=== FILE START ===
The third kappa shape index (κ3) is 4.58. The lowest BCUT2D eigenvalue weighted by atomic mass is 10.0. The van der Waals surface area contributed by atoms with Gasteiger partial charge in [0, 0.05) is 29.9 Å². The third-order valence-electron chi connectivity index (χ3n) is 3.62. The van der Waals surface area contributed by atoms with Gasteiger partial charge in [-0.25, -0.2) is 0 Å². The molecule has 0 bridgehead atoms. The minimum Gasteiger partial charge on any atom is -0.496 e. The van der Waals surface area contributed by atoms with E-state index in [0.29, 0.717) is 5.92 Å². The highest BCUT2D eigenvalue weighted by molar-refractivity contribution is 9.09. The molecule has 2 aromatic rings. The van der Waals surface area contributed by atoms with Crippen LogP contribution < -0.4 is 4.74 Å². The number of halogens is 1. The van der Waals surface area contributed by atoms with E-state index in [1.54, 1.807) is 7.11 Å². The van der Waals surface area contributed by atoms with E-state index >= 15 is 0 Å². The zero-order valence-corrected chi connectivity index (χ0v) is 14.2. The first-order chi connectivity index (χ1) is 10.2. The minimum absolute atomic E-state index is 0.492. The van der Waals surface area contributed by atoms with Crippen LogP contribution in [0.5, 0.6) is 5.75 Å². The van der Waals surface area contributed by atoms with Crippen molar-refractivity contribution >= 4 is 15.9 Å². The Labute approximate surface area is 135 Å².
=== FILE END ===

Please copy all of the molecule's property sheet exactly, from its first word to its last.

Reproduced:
The third kappa shape index (κ3) is 4.58. The lowest BCUT2D eigenvalue weighted by atomic mass is 10.0. The van der Waals surface area contributed by atoms with Gasteiger partial charge in [0, 0.05) is 29.9 Å². The third-order valence-electron chi connectivity index (χ3n) is 3.62. The van der Waals surface area contributed by atoms with Gasteiger partial charge in [-0.25, -0.2) is 0 Å². The molecule has 0 bridgehead atoms. The minimum Gasteiger partial charge on any atom is -0.496 e. The van der Waals surface area contributed by atoms with E-state index in [0.29, 0.717) is 5.92 Å². The highest BCUT2D eigenvalue weighted by molar-refractivity contribution is 9.09. The molecule has 2 aromatic rings. The van der Waals surface area contributed by atoms with Crippen LogP contribution < -0.4 is 4.74 Å². The number of halogens is 1. The van der Waals surface area contributed by atoms with E-state index in [1.54, 1.807) is 7.11 Å². The van der Waals surface area contributed by atoms with E-state index >= 15 is 0 Å². The zero-order valence-corrected chi connectivity index (χ0v) is 14.2. The first-order chi connectivity index (χ1) is 10.2. The minimum absolute atomic E-state index is 0.492. The van der Waals surface area contributed by atoms with Crippen LogP contribution in [0.5, 0.6) is 5.75 Å². The van der Waals surface area contributed by atoms with Crippen molar-refractivity contribution >= 4 is 15.9 Å². The Labute approximate surface area is 135 Å².